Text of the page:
We were greeted in Paru Paru with flowers, song, and warm smiles. The open hearts of this community as magical and profound as the land that holds the wisdom and life there. My homestay sisters welcomed me in like a long lost friend. The language barrier much less a barrier, but rather a fun game to play filled with silly faces, giggles, and charades.
The villages connection to the other-than-human world is imbued in every aspect of life – asking permission of Pachamama to plant, listening to the knowledge handed down from generation to generation understanding which plants can act as a natural detergent, which ones make a beautiful dye for their hand spun yarn, which give energy and help acclimatize to the altitude (coca), and even which plant makes the horses go crazy. Their textiles carry the stories of the land artistically in each design, handwoven with love that is poured into every part of the creation process.
The village is sustainable, growing their own organic food, making their own clothes and tools. Seeing this reciprocal way of living with the land is a far cry from back home in the States. And this experience has reminded me that this way of living is still possible.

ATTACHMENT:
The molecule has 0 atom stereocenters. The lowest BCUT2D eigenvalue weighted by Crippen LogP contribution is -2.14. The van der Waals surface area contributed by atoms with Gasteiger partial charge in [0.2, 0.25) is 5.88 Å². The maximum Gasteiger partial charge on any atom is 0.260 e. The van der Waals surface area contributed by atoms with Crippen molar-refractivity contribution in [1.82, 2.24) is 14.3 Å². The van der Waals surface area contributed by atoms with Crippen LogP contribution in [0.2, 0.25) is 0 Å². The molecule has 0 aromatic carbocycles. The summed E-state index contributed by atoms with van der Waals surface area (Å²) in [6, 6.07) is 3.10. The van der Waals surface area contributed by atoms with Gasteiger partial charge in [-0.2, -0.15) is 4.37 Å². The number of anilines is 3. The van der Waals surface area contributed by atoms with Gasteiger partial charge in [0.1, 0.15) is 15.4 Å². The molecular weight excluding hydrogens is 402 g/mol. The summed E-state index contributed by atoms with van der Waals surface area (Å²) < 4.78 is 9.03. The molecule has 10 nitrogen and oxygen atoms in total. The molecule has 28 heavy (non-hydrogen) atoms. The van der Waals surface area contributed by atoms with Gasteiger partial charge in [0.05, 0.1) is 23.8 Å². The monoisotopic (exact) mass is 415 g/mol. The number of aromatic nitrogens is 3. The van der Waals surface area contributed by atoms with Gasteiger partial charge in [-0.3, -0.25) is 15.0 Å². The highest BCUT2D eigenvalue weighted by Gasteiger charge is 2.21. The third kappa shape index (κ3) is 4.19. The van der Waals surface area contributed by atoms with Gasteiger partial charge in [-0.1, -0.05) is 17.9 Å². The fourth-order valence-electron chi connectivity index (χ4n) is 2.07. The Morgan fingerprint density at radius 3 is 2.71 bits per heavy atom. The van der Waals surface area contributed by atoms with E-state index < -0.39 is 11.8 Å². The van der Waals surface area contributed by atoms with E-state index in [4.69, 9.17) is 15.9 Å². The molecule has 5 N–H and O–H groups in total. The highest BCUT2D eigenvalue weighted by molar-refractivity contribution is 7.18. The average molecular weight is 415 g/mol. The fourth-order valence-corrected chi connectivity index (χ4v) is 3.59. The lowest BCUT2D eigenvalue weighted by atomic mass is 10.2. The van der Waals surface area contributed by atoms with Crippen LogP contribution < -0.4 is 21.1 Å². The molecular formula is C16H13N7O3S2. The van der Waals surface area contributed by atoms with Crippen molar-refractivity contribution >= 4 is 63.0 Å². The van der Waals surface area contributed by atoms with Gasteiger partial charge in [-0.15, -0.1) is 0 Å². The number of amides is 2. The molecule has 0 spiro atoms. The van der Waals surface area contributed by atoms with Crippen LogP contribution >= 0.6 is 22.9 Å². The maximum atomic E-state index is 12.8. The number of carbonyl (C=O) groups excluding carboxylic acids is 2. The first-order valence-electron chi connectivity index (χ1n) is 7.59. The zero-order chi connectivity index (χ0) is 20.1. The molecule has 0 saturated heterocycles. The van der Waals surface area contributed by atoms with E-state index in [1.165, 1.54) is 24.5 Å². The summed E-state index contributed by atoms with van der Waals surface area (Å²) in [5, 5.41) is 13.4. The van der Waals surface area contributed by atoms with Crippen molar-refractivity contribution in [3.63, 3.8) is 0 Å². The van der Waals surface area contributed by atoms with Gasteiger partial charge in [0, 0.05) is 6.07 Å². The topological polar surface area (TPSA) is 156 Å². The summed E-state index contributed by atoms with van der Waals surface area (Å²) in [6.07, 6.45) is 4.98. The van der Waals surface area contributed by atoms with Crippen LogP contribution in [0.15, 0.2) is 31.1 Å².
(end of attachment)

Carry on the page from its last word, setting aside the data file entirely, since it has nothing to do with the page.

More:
Staying with my family who has 3 kids, each two years apart, felt like home. The eldest reminding me of my own older sister, strong, responsible, and full of love. The middle daughter, like me, with a big smile, sweet and open to the world. And the youngest, a son, reminiscent of my little brother’s chubby baby cheeks and happy chuckle. Feeling at home and seeing these similarities in such an unknown place reminds me that when we remember that we all come from the same root of love, community and understanding can always be found.